To acquire wisdom, one must observe

The baseball article is how long?

Too long. I admit that I have spent a ridiculous amount of my time at Brandeis University writing long baseball articles that no one understands. But I do not think that took anything away from my experience. 


When I was looking at schools to visit in Massachusetts, my mom suggested that I come visit Brandeis. At the time, I had never heard of it before and did not really want to visit any more schools, but my mom convinced me otherwise. I am sure no one is surprised, but my mom was right. I visited the school and loved it. At the time, I don’t think I was really paying attention to the giant hill, which might have been an oversight. In the end, I decided to come to Brandeis and overall it has been a bag of mixed experiences. 


My first thought at Brandeis was that I did not know what I wanted to do. I of course was told that I had time to figure that out. But I didn’t really have that much time. I ultimately made the decision to be a pre-medical student, but I quickly felt like I was behind. I missed the freshman year struggles of general chemistry and biology. To this day, I am not entirely sure that was a bad thing, but I missed it nonetheless. The decision to be a pre-med student gave me a path. I knew what classes I needed to take and what I should be doing during my time at Brandeis. This felt comforting and trapping at the same time. I remember in my freshman year when volunteering, an upperclassmen told me that every pre-med student feels the same way. One day you are a pre-med student and the next you aren’t. That definitely epitomizes my academic time at Brandeis. Some days I would love the classes I am taking, while others it seemed frustrating to keep up and follow. COVID-19 might have had something to do with that, but in the end I realized sometimes professors make no sense and I guess that is something you just have to live with. 


Let’s talk about The Brandeis Hoot for a second. I joined in the second semester of my freshman year because I feel like I needed to get out of my comfort zone. Writing for the longest time was my worst quality. In eighth grade, my English teacher told me that I was the worst writer she had ever taught. That was 11 years ago but that moment remains burned in the back of my mind. The first article I wrote for The Hoot was about swimming. It felt great to get my first article published, but at the same time I was genuinely confused because I knew nothing about swimming. I wanted to keep writing, but I was worried that I did not know enough about certain sports that it would be difficult for me to keep up. That worry was quickly squashed as The Hoot community made sure that I was comfortable with what I was writing. It has been three years and I still do not understand volleyball, swimming, tennis and fencing. Yet, my comfort level has changed and I have now written eight swimming and diving, seven fencing, six volleyball and four tennis articles with this paper. Shout out to Sasha Skarboviychuk ’22 and Stewart Huang ’22 for making writing and layout easier.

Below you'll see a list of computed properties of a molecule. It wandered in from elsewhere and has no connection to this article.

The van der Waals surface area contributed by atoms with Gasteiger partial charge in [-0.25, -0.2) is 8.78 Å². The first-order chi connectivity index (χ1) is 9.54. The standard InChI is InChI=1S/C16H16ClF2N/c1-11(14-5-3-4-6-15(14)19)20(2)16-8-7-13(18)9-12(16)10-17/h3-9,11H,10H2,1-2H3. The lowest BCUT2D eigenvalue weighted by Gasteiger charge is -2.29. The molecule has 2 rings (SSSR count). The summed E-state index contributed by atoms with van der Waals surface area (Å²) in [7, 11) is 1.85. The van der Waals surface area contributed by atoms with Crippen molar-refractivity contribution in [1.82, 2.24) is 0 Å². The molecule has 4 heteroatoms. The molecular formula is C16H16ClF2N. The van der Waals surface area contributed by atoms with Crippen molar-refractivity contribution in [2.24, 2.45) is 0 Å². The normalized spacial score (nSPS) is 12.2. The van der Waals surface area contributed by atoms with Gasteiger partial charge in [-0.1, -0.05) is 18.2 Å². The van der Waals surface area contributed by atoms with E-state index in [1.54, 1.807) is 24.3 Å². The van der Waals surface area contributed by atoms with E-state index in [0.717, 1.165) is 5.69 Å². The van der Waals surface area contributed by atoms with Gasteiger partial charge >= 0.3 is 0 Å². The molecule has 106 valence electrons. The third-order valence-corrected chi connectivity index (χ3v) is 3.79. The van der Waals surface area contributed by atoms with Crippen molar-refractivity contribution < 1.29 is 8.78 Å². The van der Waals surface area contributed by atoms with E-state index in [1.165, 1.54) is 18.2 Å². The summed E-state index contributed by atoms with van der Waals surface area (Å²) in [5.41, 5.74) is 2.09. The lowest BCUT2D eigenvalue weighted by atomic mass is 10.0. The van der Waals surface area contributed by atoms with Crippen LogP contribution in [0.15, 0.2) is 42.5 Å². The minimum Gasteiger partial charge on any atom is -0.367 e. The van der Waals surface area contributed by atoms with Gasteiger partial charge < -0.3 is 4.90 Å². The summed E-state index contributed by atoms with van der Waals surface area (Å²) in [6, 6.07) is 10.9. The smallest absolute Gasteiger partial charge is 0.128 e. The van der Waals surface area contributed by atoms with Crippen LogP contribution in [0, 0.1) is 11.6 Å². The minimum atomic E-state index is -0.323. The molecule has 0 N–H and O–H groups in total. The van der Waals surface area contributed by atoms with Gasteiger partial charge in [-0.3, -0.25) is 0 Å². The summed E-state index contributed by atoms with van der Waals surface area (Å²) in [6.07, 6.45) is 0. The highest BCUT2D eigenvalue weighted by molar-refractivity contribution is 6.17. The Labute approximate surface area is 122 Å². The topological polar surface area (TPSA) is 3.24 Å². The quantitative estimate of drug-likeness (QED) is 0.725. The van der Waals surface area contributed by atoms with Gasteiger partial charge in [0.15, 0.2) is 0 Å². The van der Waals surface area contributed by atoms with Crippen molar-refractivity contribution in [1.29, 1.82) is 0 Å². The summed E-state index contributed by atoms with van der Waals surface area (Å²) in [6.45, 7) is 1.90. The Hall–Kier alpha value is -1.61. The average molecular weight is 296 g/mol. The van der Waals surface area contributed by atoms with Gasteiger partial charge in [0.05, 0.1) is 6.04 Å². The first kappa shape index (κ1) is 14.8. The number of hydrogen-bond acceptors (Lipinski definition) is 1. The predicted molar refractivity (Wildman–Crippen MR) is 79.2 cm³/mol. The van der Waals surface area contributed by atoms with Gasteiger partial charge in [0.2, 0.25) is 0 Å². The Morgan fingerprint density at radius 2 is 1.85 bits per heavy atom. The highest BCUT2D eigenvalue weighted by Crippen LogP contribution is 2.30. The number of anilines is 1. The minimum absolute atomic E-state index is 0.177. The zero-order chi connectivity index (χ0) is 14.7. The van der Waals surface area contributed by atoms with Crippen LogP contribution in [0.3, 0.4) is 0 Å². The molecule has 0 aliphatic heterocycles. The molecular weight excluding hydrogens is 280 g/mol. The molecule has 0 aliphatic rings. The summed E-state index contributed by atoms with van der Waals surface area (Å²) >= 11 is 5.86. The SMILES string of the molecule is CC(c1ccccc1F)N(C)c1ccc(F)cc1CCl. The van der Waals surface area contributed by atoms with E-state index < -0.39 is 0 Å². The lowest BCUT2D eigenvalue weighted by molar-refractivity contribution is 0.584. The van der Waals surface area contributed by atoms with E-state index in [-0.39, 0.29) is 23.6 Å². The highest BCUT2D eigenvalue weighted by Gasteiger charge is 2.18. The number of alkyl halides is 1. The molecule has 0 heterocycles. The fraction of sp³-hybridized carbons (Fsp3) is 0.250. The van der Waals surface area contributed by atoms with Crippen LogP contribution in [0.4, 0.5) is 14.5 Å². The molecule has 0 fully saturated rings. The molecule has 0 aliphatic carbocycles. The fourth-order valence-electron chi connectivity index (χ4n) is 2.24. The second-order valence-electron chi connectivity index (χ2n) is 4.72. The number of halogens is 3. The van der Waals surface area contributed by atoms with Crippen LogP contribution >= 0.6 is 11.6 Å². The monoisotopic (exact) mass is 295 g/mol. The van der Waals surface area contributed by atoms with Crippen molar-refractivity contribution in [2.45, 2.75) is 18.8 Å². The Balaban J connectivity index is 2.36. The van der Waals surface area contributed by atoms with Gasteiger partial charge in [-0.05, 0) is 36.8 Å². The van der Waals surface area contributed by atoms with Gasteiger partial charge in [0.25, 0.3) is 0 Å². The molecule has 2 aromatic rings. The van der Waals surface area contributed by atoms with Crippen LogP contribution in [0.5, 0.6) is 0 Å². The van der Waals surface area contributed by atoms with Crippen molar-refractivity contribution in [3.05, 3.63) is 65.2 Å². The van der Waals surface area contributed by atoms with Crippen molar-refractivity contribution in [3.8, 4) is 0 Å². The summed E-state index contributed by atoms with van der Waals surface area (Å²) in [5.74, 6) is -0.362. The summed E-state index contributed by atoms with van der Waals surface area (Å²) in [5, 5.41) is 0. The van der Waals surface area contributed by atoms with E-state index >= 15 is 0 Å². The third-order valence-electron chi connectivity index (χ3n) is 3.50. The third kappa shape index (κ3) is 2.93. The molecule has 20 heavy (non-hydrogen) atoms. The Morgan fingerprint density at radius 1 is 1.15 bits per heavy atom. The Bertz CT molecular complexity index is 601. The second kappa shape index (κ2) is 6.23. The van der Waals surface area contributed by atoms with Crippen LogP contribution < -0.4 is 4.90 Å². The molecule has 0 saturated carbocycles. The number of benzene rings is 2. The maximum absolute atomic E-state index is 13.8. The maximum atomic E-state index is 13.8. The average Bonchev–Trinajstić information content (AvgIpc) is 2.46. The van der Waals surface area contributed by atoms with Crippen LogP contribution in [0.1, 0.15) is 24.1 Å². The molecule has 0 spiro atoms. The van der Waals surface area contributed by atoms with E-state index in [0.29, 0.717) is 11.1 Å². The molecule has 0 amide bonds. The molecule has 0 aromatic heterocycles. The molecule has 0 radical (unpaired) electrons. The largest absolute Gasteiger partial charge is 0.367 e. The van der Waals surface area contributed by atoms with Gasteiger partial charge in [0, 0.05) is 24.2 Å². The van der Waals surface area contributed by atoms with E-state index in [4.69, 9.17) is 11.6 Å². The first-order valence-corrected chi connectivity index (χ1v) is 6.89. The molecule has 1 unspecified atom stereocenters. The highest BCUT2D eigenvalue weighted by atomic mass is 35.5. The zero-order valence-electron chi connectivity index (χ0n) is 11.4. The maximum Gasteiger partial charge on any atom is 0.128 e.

As my time at Brandeis comes to close, I sometimes think about how time has gone by. My dad always asks me how fast my time at school went for me? I always answer by saying everything went by slow and fast at the same time. In the moment, things went by slowly. But when I look at things as a whole, I realize how quickly time has passed. This to me is a good thing and a bad thing. It’s a good thing because I think I am ready for a new challenge. You might be wondering if I am terrified of medical school, I would have to say no. If I have learned anything from Brandeis, it’s that there is no reason to ruminate on your failures. Take that experience and run forward. Am I really ready for medical school? I am not sure, but it’s a new challenge and I am always ready for a new challenge. However, it’s a bad thing because I’m not ready to let go of all the great experiences and people from Brandeis. In The Hoot in particular, I have had some great experiences. Whether it was rushing to beat Stewart to the better computer to watching Cooper Gottfried ’25 photoshop Hoot editors on to a variety of foods and people with Snapchat, I will continue to laugh and never forget. To my best friend, I love you and hope that you are ready to be an adult. I want to thank everyone that I have interacted with The Hoot. Thank you for making every Thursday night something to look forward to. But also I hate you all because you are making this time to move on so difficult. 


Good luck to you all! I know I am leaving the sports section in great hands with Calli Morvay ’26. I am confident that the paper will continue to succeed with everyone happier than ever before because no one has to read my 2000 word baseball articles anymore.

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